I imagine on some level everyone here is just waiting and hoping for any glimmer of hope that things are on the cusp of returning to some sort of normal.
Once we told them we’d come from Phnom Penh where we’ve lived for the past eight months, their smiles quickly turned to knowing nods. Our photos were taken (kids included on mom and dad’s tickets), tickets issued, and we were back on the remorque headed to Angkor Wat.
Our ticket stop took all of five minutes (including a quick toilet stop).
So…Where is Everyone?
In a nutshell, as of writing (14 June), there’s been 128 cases and no deaths. From a health standpoint, Cambodia is weathering the crisis better than most.
From an economic standpoint, it’s a somewhat different story.
The main factor driving tourism has to do with visas and entry restrictions.
ZERO tourist visas have been issued since March.
All other foreigners entering the country (business/ official/ relatives) must present a Covid-free certificate issued within 48 hours and proof of $50,000+ health insurance policy.
Furthermore, all foreigners entering must pay a deposit of US$3,000 per person to cover expenses in case one or more passengers on their flight tests positive for Covid.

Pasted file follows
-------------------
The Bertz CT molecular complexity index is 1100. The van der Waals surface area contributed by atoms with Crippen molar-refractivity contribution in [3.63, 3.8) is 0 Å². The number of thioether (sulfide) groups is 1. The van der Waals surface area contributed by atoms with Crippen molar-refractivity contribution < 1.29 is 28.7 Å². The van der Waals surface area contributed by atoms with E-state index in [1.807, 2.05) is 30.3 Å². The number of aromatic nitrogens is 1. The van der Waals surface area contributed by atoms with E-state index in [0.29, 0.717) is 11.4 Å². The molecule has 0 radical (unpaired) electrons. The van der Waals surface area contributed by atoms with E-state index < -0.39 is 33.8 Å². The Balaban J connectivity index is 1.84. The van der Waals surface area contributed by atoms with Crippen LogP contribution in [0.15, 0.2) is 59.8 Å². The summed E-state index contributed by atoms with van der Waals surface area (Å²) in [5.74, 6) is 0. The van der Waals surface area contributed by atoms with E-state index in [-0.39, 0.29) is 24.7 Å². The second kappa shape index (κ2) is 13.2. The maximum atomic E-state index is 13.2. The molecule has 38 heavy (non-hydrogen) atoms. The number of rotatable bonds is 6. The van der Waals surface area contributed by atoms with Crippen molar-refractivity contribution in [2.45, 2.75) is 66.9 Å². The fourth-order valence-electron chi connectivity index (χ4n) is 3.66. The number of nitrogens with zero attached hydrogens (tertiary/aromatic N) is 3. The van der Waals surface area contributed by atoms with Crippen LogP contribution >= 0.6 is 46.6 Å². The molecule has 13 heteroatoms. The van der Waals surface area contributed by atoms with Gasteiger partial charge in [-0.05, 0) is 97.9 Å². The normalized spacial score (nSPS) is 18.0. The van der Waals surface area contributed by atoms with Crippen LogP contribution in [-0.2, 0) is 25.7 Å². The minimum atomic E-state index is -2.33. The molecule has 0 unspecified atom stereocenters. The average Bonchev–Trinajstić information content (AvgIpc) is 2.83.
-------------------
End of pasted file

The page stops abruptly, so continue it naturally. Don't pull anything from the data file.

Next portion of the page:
All people entering the kingdom are required to quarantine for 14 days in designated housing or self-quarantine if everyone on their flight tests negative.
Suffice it to say, there aren’t a ton of folks at the moment lining up to get into the country solely to visit Angkor Wat.
As we near the main temple of Angkor Wat, the roads are devoid of vehicles, but for a couple dozen bicycles we pass over the course of 15 minutes — presumably all locals enjoying a Sunday out at Angkor.
It appears they’re in the middle of a major renovation to the iconic sandstone causeway leading to the main gate. We’ve been directed to use this floating causeway instead.
Outside the West Gate of Angkor Wat. So far, we’ve seen about half a dozen other visitors.
And yep, both boys are sporting their Laos shirts today. We’re hoping to finally grab them some Cambodia shirts from one of the many hawker stalls around the archeological park.
Passing through the main gate, the gravity of what we are experiencing today really starts to set in.
Angkor Wat. Sunday, 14 June 2020. 8:22 am:
If you’re curious what the scene was like pre-Covid, click here and here.
Angkor Wat in Brief
As mentioned previously, Angkor Wat is the largest religious monument in the world.
It was originally constructed as a Hindu temple in the early 12th century and was later converted to a Buddhist temple towards the end of the 12th century, and has remained a significant center of worship since then.
It was commissioned by the Khmer king as the state temple of the City of Angkor.
Angkor Wat gained UNESCO World Heritage status in 1992 and is one of the most popular archeological attractions in the world.
As a result of the risks posed by over-tourism, in January 2020 (before the pandemic) Angkor Wat was added to the top of Fodor’s annual No-Go list.